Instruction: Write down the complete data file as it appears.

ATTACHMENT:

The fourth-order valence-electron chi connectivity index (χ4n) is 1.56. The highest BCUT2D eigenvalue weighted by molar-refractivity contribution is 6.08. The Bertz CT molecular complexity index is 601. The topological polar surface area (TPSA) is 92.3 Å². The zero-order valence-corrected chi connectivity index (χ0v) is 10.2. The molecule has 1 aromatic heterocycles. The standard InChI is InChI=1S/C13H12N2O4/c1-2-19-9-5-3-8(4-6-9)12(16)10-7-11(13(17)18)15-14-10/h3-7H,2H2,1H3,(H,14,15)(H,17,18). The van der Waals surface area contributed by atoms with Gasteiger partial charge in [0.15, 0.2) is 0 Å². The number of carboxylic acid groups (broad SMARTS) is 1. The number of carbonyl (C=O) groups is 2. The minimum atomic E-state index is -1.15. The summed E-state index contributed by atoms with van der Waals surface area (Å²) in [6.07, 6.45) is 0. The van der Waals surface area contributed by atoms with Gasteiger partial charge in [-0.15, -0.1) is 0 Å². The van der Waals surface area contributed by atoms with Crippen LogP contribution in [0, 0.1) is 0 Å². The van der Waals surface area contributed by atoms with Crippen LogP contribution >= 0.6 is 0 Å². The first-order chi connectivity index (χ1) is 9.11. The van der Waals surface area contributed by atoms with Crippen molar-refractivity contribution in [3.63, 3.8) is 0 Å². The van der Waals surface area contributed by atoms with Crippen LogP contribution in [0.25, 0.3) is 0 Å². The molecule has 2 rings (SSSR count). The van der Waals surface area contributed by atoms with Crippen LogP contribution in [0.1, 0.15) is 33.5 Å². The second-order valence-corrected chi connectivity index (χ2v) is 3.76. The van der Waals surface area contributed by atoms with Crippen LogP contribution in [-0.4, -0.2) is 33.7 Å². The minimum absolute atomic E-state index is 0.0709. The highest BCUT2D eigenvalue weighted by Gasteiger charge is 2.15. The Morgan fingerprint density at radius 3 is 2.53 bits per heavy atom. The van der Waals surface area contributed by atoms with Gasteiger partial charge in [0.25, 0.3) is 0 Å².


The fourth-order valence-electron chi connectivity index (χ4n) is 1.56. The highest BCUT2D eigenvalue weighted by molar-refractivity contribution is 6.08. The Bertz CT molecular complexity index is 601. The topological polar surface area (TPSA) is 92.3 Å². The zero-order valence-corrected chi connectivity index (χ0v) is 10.2. The molecule has 1 aromatic heterocycles. The standard InChI is InChI=1S/C13H12N2O4/c1-2-19-9-5-3-8(4-6-9)12(16)10-7-11(13(17)18)15-14-10/h3-7H,2H2,1H3,(H,14,15)(H,17,18). The van der Waals surface area contributed by atoms with Gasteiger partial charge in [0.15, 0.2) is 0 Å². The number of carboxylic acid groups (broad SMARTS) is 1. The number of carbonyl (C=O) groups is 2. The minimum atomic E-state index is -1.15. The summed E-state index contributed by atoms with van der Waals surface area (Å²) in [6.07, 6.45) is 0. The van der Waals surface area contributed by atoms with Gasteiger partial charge in [-0.15, -0.1) is 0 Å². The van der Waals surface area contributed by atoms with Crippen LogP contribution in [0, 0.1) is 0 Å². The van der Waals surface area contributed by atoms with Crippen LogP contribution >= 0.6 is 0 Å². The first-order chi connectivity index (χ1) is 9.11. The van der Waals surface area contributed by atoms with Crippen molar-refractivity contribution in [3.63, 3.8) is 0 Å². The van der Waals surface area contributed by atoms with Crippen LogP contribution in [0.25, 0.3) is 0 Å². The molecule has 2 rings (SSSR count). The van der Waals surface area contributed by atoms with Crippen LogP contribution in [0.1, 0.15) is 33.5 Å². The second-order valence-corrected chi connectivity index (χ2v) is 3.76. The van der Waals surface area contributed by atoms with Crippen LogP contribution in [-0.4, -0.2) is 33.7 Å². The minimum absolute atomic E-state index is 0.0709. The highest BCUT2D eigenvalue weighted by Gasteiger charge is 2.15. The Morgan fingerprint density at radius 3 is 2.53 bits per heavy atom. The van der Waals surface area contributed by atoms with Gasteiger partial charge in [0.25, 0.3) is 0 Å².